It was a lifetime ago.
And yet lately, the scabs have been picked off and the wounds are gaping and unhealed.
He picked me up the next day and drove me to work. We all toiled away at McDonald's for a monstrous $3.10 an hour.
He acted like nothing happened. Like he said, that's what people in love do and I would just get used to it. I'd probably even start to like it, he said.
And where could I turn?
A few years earlier, I had asked my mother about sex. Her response was 'don't ever do it' and I didn't feel like I could ever again broach the subject.
Hell, we often had to listen to her rant about how she didn't really want kids, that she had wanted a career, that this was the life our father wanted, not her.
My brothers? No. They seemed wrapped up in their own lives, as they should have been. My father? Oh hell no . . . no way I could admit to him I was no longer the innocent he needed me to be.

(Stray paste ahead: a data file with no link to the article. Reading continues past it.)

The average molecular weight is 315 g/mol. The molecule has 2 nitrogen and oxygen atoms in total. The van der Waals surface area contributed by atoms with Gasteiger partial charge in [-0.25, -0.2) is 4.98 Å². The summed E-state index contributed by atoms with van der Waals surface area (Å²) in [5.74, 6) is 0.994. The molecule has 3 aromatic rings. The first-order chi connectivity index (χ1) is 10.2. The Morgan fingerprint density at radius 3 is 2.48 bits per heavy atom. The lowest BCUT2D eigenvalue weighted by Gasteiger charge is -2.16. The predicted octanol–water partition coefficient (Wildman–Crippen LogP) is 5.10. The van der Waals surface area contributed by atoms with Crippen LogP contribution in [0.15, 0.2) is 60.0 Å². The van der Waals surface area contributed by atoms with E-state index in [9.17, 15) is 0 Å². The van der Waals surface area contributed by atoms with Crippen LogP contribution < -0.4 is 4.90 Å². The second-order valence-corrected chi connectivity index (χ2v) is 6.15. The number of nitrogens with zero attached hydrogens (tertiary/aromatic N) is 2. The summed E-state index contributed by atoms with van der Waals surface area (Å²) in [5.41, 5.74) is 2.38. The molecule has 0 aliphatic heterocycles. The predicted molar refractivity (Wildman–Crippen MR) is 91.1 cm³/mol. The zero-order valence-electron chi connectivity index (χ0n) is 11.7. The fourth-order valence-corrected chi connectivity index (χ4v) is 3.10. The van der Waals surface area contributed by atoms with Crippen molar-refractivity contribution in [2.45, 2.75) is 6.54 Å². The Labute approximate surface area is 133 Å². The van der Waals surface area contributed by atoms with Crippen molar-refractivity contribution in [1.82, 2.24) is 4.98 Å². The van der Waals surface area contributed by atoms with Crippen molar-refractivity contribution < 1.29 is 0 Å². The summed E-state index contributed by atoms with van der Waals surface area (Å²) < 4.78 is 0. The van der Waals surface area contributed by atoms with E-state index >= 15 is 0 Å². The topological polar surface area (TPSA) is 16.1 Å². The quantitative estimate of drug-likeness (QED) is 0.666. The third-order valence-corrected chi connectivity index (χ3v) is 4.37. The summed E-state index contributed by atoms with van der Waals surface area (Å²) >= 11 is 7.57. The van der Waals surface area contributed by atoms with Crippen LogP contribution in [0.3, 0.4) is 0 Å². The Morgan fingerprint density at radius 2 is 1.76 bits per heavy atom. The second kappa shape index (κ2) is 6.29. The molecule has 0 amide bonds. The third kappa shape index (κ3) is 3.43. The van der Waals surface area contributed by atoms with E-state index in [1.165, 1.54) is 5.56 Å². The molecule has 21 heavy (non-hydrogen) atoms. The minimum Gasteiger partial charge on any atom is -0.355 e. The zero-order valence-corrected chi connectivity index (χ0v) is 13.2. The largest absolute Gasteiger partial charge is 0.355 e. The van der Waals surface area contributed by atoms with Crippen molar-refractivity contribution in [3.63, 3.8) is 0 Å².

My friends? Would they even believe me? They all thought he was a terrific guy . . . as much as I thought anyway.
I sucked it up . . . just as my brothers and I were to do for any stressful situation. Surely you've heard the old adage 'stop crying or I'll give you something to cry about.'
That's how we lived. No crying, no feeling and certainly no talking.
So there I was . . . a family, a boyfriend, friends and coworkers and yet terribly alone.
Thus beginning the journey that has brought me here -- through moving away from home, to new cities, through sports injuries to breast reduction surgery, through deaths and weddings.
Doing it all surrounded by people but ultimately alone.
And here I am, surrounded by people. Facing the biggest battle of my life. Alone.